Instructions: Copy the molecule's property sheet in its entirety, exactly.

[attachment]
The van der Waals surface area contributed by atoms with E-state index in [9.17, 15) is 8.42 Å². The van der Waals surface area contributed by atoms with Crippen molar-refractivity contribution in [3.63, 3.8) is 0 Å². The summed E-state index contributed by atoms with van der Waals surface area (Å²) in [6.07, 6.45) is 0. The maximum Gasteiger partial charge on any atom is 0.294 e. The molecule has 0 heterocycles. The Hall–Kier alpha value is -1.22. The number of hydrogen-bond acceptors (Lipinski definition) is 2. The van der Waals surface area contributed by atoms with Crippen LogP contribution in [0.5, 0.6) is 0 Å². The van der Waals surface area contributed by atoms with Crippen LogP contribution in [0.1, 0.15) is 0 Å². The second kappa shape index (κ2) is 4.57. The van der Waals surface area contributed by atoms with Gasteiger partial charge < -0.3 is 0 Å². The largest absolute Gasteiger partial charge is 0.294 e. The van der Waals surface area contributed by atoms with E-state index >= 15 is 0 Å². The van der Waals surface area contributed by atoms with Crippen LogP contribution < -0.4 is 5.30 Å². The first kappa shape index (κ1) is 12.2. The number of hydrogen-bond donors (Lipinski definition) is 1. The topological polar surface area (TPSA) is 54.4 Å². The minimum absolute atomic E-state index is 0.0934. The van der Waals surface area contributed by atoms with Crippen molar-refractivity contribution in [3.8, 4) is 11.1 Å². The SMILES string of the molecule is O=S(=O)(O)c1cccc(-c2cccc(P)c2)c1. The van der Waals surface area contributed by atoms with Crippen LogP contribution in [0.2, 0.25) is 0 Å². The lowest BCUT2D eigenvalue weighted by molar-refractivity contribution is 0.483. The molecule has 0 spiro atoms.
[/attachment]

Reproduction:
The van der Waals surface area contributed by atoms with E-state index in [9.17, 15) is 8.42 Å². The van der Waals surface area contributed by atoms with Crippen molar-refractivity contribution in [3.63, 3.8) is 0 Å². The summed E-state index contributed by atoms with van der Waals surface area (Å²) in [6.07, 6.45) is 0. The maximum Gasteiger partial charge on any atom is 0.294 e. The molecule has 0 heterocycles. The Hall–Kier alpha value is -1.22. The number of hydrogen-bond acceptors (Lipinski definition) is 2. The van der Waals surface area contributed by atoms with Crippen LogP contribution in [0.5, 0.6) is 0 Å². The van der Waals surface area contributed by atoms with Crippen LogP contribution in [0.1, 0.15) is 0 Å². The second kappa shape index (κ2) is 4.57. The van der Waals surface area contributed by atoms with Gasteiger partial charge < -0.3 is 0 Å². The largest absolute Gasteiger partial charge is 0.294 e. The van der Waals surface area contributed by atoms with E-state index >= 15 is 0 Å². The van der Waals surface area contributed by atoms with Crippen LogP contribution < -0.4 is 5.30 Å². The first kappa shape index (κ1) is 12.2. The number of hydrogen-bond donors (Lipinski definition) is 1. The topological polar surface area (TPSA) is 54.4 Å². The minimum absolute atomic E-state index is 0.0934. The van der Waals surface area contributed by atoms with Crippen molar-refractivity contribution in [3.8, 4) is 11.1 Å². The SMILES string of the molecule is O=S(=O)(O)c1cccc(-c2cccc(P)c2)c1. The van der Waals surface area contributed by atoms with Crippen LogP contribution in [0.2, 0.25) is 0 Å². The lowest BCUT2D eigenvalue weighted by molar-refractivity contribution is 0.483. The molecule has 0 spiro atoms.